3. Turn dough onto a lightly floured board and knead a few times with floured hands.  The dough should feel dense and just slightly sticky, more dense than bread dough but not quite as dense as Play-doh.
  4. Halve the dough and form each half into a 6-inch round. Using a sharp knife (dipped in water if necessary) or dough scraper, cut each round in half, then in half again, then cut each of the 4 sections in half, resulting in 8 small scones. 
  5. Transfer scones to a parchment- or Silpat-lined baking sheet, leaving at least 1-inch between scones. Using a handled measuring cup with a pouring spout, carefully pour a little buttermilk on top of the scones (this helps the chives and cranberries stick), spilling a little down the sides of each scone.  Sprinkle chives and finely chopped cranberries on top of each scone. 
  6. Bake for 25-30 minutes (20-25 minutes convection), turning the pan once halfway through, until the scones are golden brown.  Bake directly on a pizza stone if you have one – this makes for a crispy exterior and fluffy, creamy interior.  Cool on a rack for at least 5 minutes before serving.

Yields 16 small scones.


  1. The original recipe calls for heavy cream instead of buttermilk.  I like the buttermilk version better in the cheddar-scallion scones, but due to the lower fat and richness of the goat cheese, I now think that cream would have worked better. When I make these again, I’ll try heavy cream instead and post an update. 
  2. This recipe can work with almost any sharpish cheese and spicy green; use what you have on hand in your local farmer’s market.  I think a scone using a very soft cheese, like a brie or triple creme, would not hold it’s structure, and a scone without butter made entirely of a very hard grating cheese, like parmesean, would be too dry, but other than that, use your imagination!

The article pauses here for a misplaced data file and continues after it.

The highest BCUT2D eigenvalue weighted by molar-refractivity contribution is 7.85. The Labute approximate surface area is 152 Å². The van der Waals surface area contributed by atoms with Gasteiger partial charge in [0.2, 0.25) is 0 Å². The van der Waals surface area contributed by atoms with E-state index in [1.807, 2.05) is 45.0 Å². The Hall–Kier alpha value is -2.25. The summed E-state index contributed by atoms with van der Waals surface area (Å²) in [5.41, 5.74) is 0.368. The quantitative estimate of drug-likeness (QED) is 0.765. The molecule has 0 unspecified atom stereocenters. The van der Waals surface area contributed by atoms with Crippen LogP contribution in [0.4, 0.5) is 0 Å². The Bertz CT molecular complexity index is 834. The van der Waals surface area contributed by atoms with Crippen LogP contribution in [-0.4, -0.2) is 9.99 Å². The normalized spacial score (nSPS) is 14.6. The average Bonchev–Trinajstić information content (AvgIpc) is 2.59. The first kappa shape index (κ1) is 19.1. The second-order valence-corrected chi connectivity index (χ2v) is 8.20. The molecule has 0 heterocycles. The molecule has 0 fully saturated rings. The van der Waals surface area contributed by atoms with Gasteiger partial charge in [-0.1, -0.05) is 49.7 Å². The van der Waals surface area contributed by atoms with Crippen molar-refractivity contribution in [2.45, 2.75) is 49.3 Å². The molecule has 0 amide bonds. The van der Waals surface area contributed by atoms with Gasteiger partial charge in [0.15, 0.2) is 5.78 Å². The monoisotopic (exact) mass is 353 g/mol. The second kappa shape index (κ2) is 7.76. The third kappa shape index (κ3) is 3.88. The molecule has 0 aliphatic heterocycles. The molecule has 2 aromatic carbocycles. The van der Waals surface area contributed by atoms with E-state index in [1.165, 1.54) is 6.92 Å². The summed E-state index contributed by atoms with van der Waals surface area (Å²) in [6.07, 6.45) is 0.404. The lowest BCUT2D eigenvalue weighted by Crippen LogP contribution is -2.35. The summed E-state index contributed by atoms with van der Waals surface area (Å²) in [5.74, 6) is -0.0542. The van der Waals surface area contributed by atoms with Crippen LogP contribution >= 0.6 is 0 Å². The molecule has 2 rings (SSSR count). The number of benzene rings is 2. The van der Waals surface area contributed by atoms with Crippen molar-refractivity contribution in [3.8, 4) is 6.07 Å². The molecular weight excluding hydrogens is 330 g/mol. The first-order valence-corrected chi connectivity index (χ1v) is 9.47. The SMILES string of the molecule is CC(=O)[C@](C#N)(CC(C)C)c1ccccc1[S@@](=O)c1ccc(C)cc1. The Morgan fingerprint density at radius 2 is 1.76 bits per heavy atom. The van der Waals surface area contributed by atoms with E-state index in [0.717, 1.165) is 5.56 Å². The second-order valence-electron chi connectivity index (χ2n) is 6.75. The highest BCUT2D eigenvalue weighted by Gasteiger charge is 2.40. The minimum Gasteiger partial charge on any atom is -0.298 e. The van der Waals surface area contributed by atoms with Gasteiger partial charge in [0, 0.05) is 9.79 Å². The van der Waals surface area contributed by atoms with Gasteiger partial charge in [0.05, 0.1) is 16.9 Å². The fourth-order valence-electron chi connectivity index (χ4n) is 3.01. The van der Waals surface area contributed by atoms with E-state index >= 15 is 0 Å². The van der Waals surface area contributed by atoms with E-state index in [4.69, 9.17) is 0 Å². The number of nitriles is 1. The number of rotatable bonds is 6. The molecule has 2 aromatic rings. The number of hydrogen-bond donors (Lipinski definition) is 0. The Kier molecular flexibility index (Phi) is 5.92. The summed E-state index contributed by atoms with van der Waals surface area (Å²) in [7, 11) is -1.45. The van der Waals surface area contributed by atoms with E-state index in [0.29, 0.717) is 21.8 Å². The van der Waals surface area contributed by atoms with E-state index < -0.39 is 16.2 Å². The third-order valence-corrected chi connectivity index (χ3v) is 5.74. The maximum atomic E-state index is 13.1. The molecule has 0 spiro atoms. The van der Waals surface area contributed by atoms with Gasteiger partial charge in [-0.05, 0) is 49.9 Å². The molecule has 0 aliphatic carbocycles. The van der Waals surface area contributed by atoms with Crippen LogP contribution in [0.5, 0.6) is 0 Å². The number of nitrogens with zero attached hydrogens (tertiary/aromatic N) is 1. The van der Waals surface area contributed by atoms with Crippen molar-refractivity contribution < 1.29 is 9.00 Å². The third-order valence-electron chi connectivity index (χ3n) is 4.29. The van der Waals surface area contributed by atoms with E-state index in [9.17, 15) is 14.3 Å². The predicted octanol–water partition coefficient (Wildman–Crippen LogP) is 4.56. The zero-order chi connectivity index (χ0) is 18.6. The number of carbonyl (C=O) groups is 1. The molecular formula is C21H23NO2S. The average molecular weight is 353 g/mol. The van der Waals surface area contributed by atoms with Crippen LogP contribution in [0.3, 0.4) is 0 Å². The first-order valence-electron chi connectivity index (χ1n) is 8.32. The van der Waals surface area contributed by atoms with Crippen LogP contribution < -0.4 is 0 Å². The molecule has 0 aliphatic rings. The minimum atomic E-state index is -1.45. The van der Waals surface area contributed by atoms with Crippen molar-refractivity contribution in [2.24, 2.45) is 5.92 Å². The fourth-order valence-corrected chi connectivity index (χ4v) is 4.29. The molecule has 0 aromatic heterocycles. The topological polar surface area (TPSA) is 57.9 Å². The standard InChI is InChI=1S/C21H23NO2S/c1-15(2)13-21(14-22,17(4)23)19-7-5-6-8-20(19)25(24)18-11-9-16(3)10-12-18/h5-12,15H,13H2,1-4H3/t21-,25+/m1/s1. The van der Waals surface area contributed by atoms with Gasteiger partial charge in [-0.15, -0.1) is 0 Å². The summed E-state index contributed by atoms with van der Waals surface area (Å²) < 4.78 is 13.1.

Year-round with frozen chives and cranberries, yet this seems a decidedly wintery scone with it’s red & green decor and rich, goat-cheesey, tangy flavor.


About 2 days at room temperature – do not store in plastic as they will get soggy. I keep them on cooling racks covered with a kitchen towel, or stacked in an open bowl, separated with waxed paper. Scones do not refrigerate well, as they tend to either get soggy, or dry out and get dense.  They do, however, freeze well for up to 3 months; pop a frozen scone into the toaster oven for a minute or two and they are as good as fresh-baked.


  • Flour:  Wild Hive Farm, Clinton Corners, NY
  • Sea salt: Kenyon’s Grist Mill, Usquepaugh, RI
  • Aged raw milk goat cheese: Manchester, from Bardwell Farms, West Pawlet, VT
  • Fresh goat cheese: Mixed herbs chevre, from Nettle Meadow, Warrensburg, NY
  • Organic cranberries: Cranberry Hill Farm, Plymouth, MA
  • Buttermilk: Garelick Farms, Franklin, MA (although I usually use Evan’s Farmhouse Creamery, Norwich, NY)
  • Chives: organic, from my garden, and frozen in September
  • Baking powder: Rumford, an exception, from who-knows-where


  1. Pingback: Dark Days 09-10 :: Week #2 Recap (East, South, and Middle) « (not so) Urban Hennery

  2. localkitchen

    Oooooh, I haven’t heard of Lightning Tree! Where do you get it? Always great to have another source of local flour; with all the pies over the holiday, I just used the last of my whole wheat pastry flour!

  3. Lightening Tree is the farm that grows the grains. Wild Hive is the mill that makes the flours. Wild Hive also is a cafe and bakery. It’s a nice day trip–best to do when the (huge) Millbrook Farmers Market is in season.